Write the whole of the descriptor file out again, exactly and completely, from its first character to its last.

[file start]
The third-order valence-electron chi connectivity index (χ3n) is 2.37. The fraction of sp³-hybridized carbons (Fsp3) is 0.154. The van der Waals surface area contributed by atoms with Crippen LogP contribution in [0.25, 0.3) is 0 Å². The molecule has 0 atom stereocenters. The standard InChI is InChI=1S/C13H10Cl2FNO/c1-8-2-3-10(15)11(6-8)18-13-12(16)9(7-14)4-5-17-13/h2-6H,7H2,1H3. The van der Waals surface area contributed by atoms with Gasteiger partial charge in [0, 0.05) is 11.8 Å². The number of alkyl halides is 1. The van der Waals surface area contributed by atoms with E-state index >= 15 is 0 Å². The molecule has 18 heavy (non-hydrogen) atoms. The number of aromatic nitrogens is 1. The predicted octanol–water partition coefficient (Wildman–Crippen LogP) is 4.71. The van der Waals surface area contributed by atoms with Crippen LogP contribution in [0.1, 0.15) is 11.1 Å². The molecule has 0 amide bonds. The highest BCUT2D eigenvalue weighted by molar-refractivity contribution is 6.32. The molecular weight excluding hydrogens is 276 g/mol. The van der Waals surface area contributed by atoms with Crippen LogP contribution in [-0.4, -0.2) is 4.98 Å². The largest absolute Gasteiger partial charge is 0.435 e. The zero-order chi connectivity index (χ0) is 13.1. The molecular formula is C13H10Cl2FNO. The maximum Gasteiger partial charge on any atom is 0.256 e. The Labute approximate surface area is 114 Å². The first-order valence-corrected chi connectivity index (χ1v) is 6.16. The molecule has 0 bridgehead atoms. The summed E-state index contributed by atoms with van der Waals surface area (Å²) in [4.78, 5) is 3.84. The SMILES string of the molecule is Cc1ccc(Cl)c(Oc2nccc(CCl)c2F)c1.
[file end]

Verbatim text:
The third-order valence-electron chi connectivity index (χ3n) is 2.37. The fraction of sp³-hybridized carbons (Fsp3) is 0.154. The van der Waals surface area contributed by atoms with Crippen LogP contribution in [0.25, 0.3) is 0 Å². The molecule has 0 atom stereocenters. The standard InChI is InChI=1S/C13H10Cl2FNO/c1-8-2-3-10(15)11(6-8)18-13-12(16)9(7-14)4-5-17-13/h2-6H,7H2,1H3. The van der Waals surface area contributed by atoms with Gasteiger partial charge in [0, 0.05) is 11.8 Å². The number of alkyl halides is 1. The van der Waals surface area contributed by atoms with E-state index >= 15 is 0 Å². The molecule has 18 heavy (non-hydrogen) atoms. The number of aromatic nitrogens is 1. The predicted octanol–water partition coefficient (Wildman–Crippen LogP) is 4.71. The van der Waals surface area contributed by atoms with Crippen LogP contribution in [0.1, 0.15) is 11.1 Å². The molecule has 0 amide bonds. The highest BCUT2D eigenvalue weighted by molar-refractivity contribution is 6.32. The molecular weight excluding hydrogens is 276 g/mol. The van der Waals surface area contributed by atoms with Crippen LogP contribution in [-0.4, -0.2) is 4.98 Å². The largest absolute Gasteiger partial charge is 0.435 e. The zero-order chi connectivity index (χ0) is 13.1. The molecular formula is C13H10Cl2FNO. The maximum Gasteiger partial charge on any atom is 0.256 e. The Labute approximate surface area is 114 Å². The first-order valence-corrected chi connectivity index (χ1v) is 6.16. The molecule has 0 bridgehead atoms. The summed E-state index contributed by atoms with van der Waals surface area (Å²) in [4.78, 5) is 3.84. The SMILES string of the molecule is Cc1ccc(Cl)c(Oc2nccc(CCl)c2F)c1.